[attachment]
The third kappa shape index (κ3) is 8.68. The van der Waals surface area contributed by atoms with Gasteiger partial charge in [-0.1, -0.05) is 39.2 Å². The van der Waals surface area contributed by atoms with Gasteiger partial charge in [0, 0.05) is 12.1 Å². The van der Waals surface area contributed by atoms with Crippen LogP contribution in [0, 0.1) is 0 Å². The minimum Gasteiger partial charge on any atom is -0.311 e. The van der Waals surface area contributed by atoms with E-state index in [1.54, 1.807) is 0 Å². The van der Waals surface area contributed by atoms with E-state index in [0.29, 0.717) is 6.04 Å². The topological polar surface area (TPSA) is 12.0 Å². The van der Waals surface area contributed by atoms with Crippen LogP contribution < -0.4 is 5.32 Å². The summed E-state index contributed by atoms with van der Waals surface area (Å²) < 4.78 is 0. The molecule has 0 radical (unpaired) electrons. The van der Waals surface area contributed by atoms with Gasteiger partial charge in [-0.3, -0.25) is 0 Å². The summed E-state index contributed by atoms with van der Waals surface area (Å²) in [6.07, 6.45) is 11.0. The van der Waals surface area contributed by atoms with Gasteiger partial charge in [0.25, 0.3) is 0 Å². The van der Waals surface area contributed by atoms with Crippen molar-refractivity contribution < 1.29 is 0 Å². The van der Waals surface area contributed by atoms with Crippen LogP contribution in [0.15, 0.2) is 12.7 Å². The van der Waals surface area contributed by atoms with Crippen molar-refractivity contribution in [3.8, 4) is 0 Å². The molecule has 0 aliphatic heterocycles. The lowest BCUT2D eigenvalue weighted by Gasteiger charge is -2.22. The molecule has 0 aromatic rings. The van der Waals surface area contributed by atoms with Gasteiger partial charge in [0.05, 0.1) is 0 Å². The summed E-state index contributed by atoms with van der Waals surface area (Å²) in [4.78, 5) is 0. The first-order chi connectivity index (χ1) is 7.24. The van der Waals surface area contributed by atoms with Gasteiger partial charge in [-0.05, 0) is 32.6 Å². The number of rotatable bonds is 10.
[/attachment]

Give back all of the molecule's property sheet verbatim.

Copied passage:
The third kappa shape index (κ3) is 8.68. The van der Waals surface area contributed by atoms with Gasteiger partial charge in [-0.1, -0.05) is 39.2 Å². The van der Waals surface area contributed by atoms with Gasteiger partial charge in [0, 0.05) is 12.1 Å². The van der Waals surface area contributed by atoms with Crippen LogP contribution in [0, 0.1) is 0 Å². The minimum Gasteiger partial charge on any atom is -0.311 e. The van der Waals surface area contributed by atoms with E-state index in [1.54, 1.807) is 0 Å². The van der Waals surface area contributed by atoms with E-state index in [0.29, 0.717) is 6.04 Å². The topological polar surface area (TPSA) is 12.0 Å². The van der Waals surface area contributed by atoms with Crippen LogP contribution < -0.4 is 5.32 Å². The summed E-state index contributed by atoms with van der Waals surface area (Å²) < 4.78 is 0. The molecule has 0 radical (unpaired) electrons. The van der Waals surface area contributed by atoms with Gasteiger partial charge in [-0.3, -0.25) is 0 Å². The summed E-state index contributed by atoms with van der Waals surface area (Å²) in [6.07, 6.45) is 11.0. The van der Waals surface area contributed by atoms with Gasteiger partial charge in [0.25, 0.3) is 0 Å². The van der Waals surface area contributed by atoms with Crippen molar-refractivity contribution < 1.29 is 0 Å². The van der Waals surface area contributed by atoms with Crippen LogP contribution in [0.15, 0.2) is 12.7 Å². The van der Waals surface area contributed by atoms with Crippen molar-refractivity contribution in [3.8, 4) is 0 Å². The molecule has 0 aliphatic heterocycles. The lowest BCUT2D eigenvalue weighted by Gasteiger charge is -2.22. The molecule has 0 aromatic rings. The van der Waals surface area contributed by atoms with Gasteiger partial charge in [0.05, 0.1) is 0 Å². The summed E-state index contributed by atoms with van der Waals surface area (Å²) in [4.78, 5) is 0. The first-order chi connectivity index (χ1) is 7.24. The van der Waals surface area contributed by atoms with Gasteiger partial charge in [-0.05, 0) is 32.6 Å². The number of rotatable bonds is 10.